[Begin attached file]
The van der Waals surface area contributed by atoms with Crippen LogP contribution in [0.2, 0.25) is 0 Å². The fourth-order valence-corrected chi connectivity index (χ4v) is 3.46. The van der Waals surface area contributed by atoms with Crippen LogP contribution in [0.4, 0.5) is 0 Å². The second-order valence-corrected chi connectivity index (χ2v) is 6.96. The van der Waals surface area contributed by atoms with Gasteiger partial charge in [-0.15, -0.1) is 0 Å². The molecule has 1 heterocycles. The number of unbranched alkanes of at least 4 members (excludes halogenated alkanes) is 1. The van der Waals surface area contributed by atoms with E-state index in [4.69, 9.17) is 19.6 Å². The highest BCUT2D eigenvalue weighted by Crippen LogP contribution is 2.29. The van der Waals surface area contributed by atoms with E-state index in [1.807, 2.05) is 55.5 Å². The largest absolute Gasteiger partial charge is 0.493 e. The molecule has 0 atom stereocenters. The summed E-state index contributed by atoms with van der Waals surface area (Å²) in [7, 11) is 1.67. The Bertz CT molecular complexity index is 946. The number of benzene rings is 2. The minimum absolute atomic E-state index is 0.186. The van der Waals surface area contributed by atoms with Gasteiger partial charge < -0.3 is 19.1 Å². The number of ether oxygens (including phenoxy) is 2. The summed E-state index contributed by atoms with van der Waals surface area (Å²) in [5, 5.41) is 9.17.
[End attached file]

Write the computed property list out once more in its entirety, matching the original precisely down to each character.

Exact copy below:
The van der Waals surface area contributed by atoms with Crippen LogP contribution in [0.2, 0.25) is 0 Å². The fourth-order valence-corrected chi connectivity index (χ4v) is 3.46. The van der Waals surface area contributed by atoms with Crippen LogP contribution in [0.4, 0.5) is 0 Å². The second-order valence-corrected chi connectivity index (χ2v) is 6.96. The van der Waals surface area contributed by atoms with Gasteiger partial charge in [-0.15, -0.1) is 0 Å². The molecule has 1 heterocycles. The number of unbranched alkanes of at least 4 members (excludes halogenated alkanes) is 1. The van der Waals surface area contributed by atoms with E-state index in [4.69, 9.17) is 19.6 Å². The highest BCUT2D eigenvalue weighted by Crippen LogP contribution is 2.29. The van der Waals surface area contributed by atoms with E-state index in [1.807, 2.05) is 55.5 Å². The largest absolute Gasteiger partial charge is 0.493 e. The molecule has 0 atom stereocenters. The summed E-state index contributed by atoms with van der Waals surface area (Å²) in [7, 11) is 1.67. The Bertz CT molecular complexity index is 946. The number of benzene rings is 2. The minimum absolute atomic E-state index is 0.186. The van der Waals surface area contributed by atoms with Gasteiger partial charge < -0.3 is 19.1 Å². The number of ether oxygens (including phenoxy) is 2. The summed E-state index contributed by atoms with van der Waals surface area (Å²) in [5, 5.41) is 9.17.